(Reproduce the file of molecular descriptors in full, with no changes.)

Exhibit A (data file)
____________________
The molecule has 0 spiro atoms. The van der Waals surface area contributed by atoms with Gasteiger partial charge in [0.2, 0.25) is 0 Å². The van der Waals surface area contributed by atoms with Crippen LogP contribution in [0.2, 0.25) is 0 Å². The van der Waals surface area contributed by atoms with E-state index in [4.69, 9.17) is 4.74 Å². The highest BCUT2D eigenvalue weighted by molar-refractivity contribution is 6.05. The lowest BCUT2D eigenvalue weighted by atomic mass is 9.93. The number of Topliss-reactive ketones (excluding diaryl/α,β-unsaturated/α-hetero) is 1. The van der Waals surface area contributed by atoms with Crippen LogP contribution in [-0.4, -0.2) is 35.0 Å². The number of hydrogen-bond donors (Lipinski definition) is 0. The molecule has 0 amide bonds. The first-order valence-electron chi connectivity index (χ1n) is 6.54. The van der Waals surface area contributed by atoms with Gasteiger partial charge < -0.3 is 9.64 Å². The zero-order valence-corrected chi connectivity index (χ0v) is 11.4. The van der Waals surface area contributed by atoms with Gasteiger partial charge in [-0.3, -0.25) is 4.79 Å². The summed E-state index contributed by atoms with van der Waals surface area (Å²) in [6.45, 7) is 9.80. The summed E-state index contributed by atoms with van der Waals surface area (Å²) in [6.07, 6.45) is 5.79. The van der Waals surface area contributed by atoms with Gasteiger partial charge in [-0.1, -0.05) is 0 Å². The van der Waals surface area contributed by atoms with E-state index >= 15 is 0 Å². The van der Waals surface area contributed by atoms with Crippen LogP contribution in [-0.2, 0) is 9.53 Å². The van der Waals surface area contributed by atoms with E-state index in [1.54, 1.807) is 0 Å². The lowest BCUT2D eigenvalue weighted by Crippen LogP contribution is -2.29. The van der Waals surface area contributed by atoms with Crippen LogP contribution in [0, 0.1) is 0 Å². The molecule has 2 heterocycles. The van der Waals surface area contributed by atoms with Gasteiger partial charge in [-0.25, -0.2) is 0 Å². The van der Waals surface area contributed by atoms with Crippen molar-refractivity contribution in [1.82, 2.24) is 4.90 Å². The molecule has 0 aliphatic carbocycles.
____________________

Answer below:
The molecule has 0 spiro atoms. The van der Waals surface area contributed by atoms with Gasteiger partial charge in [0.2, 0.25) is 0 Å². The van der Waals surface area contributed by atoms with Crippen LogP contribution in [0.2, 0.25) is 0 Å². The van der Waals surface area contributed by atoms with E-state index in [4.69, 9.17) is 4.74 Å². The highest BCUT2D eigenvalue weighted by molar-refractivity contribution is 6.05. The lowest BCUT2D eigenvalue weighted by atomic mass is 9.93. The number of Topliss-reactive ketones (excluding diaryl/α,β-unsaturated/α-hetero) is 1. The van der Waals surface area contributed by atoms with Crippen LogP contribution in [-0.4, -0.2) is 35.0 Å². The number of hydrogen-bond donors (Lipinski definition) is 0. The molecule has 0 amide bonds. The first-order valence-electron chi connectivity index (χ1n) is 6.54. The van der Waals surface area contributed by atoms with Gasteiger partial charge < -0.3 is 9.64 Å². The zero-order valence-corrected chi connectivity index (χ0v) is 11.4. The van der Waals surface area contributed by atoms with Gasteiger partial charge in [-0.3, -0.25) is 4.79 Å². The summed E-state index contributed by atoms with van der Waals surface area (Å²) in [6.45, 7) is 9.80. The summed E-state index contributed by atoms with van der Waals surface area (Å²) in [6.07, 6.45) is 5.79. The van der Waals surface area contributed by atoms with Gasteiger partial charge in [-0.1, -0.05) is 0 Å². The van der Waals surface area contributed by atoms with E-state index >= 15 is 0 Å². The van der Waals surface area contributed by atoms with Crippen LogP contribution in [-0.2, 0) is 9.53 Å². The van der Waals surface area contributed by atoms with E-state index in [1.54, 1.807) is 0 Å². The lowest BCUT2D eigenvalue weighted by Crippen LogP contribution is -2.29. The van der Waals surface area contributed by atoms with Crippen LogP contribution in [0, 0.1) is 0 Å². The molecule has 2 heterocycles. The van der Waals surface area contributed by atoms with Gasteiger partial charge in [-0.25, -0.2) is 0 Å². The van der Waals surface area contributed by atoms with Crippen molar-refractivity contribution in [1.82, 2.24) is 4.90 Å². The molecule has 0 aliphatic carbocycles.